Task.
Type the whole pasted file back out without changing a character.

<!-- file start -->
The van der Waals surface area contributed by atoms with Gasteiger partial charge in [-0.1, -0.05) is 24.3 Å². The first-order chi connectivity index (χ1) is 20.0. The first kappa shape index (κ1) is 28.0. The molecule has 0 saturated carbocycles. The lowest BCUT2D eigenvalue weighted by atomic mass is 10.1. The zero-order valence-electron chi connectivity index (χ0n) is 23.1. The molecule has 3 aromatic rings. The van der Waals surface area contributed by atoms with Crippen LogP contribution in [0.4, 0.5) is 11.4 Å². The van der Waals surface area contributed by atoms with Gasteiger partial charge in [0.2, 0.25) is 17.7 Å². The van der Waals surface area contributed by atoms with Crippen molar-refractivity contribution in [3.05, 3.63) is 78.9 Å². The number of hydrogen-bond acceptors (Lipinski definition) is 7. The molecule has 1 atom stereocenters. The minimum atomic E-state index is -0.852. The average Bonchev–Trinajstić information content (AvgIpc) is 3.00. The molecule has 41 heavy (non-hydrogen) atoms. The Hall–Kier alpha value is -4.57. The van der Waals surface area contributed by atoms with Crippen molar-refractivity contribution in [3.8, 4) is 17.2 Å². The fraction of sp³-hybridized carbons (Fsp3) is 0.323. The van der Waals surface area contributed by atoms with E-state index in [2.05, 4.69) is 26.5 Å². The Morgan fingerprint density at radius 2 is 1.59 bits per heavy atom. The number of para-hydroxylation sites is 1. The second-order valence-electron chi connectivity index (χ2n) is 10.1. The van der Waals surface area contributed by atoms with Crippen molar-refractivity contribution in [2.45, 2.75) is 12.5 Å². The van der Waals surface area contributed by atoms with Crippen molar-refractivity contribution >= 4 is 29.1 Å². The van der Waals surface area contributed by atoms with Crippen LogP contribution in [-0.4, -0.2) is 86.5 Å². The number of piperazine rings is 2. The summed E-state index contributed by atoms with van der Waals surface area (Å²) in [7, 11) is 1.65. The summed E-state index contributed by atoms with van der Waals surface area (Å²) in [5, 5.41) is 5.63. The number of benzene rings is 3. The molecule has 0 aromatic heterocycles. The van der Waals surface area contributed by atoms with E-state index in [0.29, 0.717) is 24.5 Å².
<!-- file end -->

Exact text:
The van der Waals surface area contributed by atoms with Gasteiger partial charge in [-0.1, -0.05) is 24.3 Å². The first-order chi connectivity index (χ1) is 20.0. The first kappa shape index (κ1) is 28.0. The molecule has 0 saturated carbocycles. The lowest BCUT2D eigenvalue weighted by atomic mass is 10.1. The zero-order valence-electron chi connectivity index (χ0n) is 23.1. The molecule has 3 aromatic rings. The van der Waals surface area contributed by atoms with Crippen LogP contribution in [0.4, 0.5) is 11.4 Å². The van der Waals surface area contributed by atoms with Gasteiger partial charge in [0.2, 0.25) is 17.7 Å². The van der Waals surface area contributed by atoms with Crippen molar-refractivity contribution in [3.05, 3.63) is 78.9 Å². The number of hydrogen-bond acceptors (Lipinski definition) is 7. The molecule has 1 atom stereocenters. The minimum atomic E-state index is -0.852. The average Bonchev–Trinajstić information content (AvgIpc) is 3.00. The molecule has 41 heavy (non-hydrogen) atoms. The Hall–Kier alpha value is -4.57. The van der Waals surface area contributed by atoms with Crippen molar-refractivity contribution in [3.8, 4) is 17.2 Å². The fraction of sp³-hybridized carbons (Fsp3) is 0.323. The van der Waals surface area contributed by atoms with E-state index in [2.05, 4.69) is 26.5 Å². The Morgan fingerprint density at radius 2 is 1.59 bits per heavy atom. The number of para-hydroxylation sites is 1. The second-order valence-electron chi connectivity index (χ2n) is 10.1. The van der Waals surface area contributed by atoms with Crippen molar-refractivity contribution in [2.45, 2.75) is 12.5 Å². The van der Waals surface area contributed by atoms with Crippen molar-refractivity contribution >= 4 is 29.1 Å². The van der Waals surface area contributed by atoms with Crippen LogP contribution in [-0.4, -0.2) is 86.5 Å². The number of piperazine rings is 2. The summed E-state index contributed by atoms with van der Waals surface area (Å²) in [7, 11) is 1.65. The summed E-state index contributed by atoms with van der Waals surface area (Å²) in [5, 5.41) is 5.63. The number of benzene rings is 3. The molecule has 0 aromatic heterocycles. The van der Waals surface area contributed by atoms with E-state index in [0.29, 0.717) is 24.5 Å².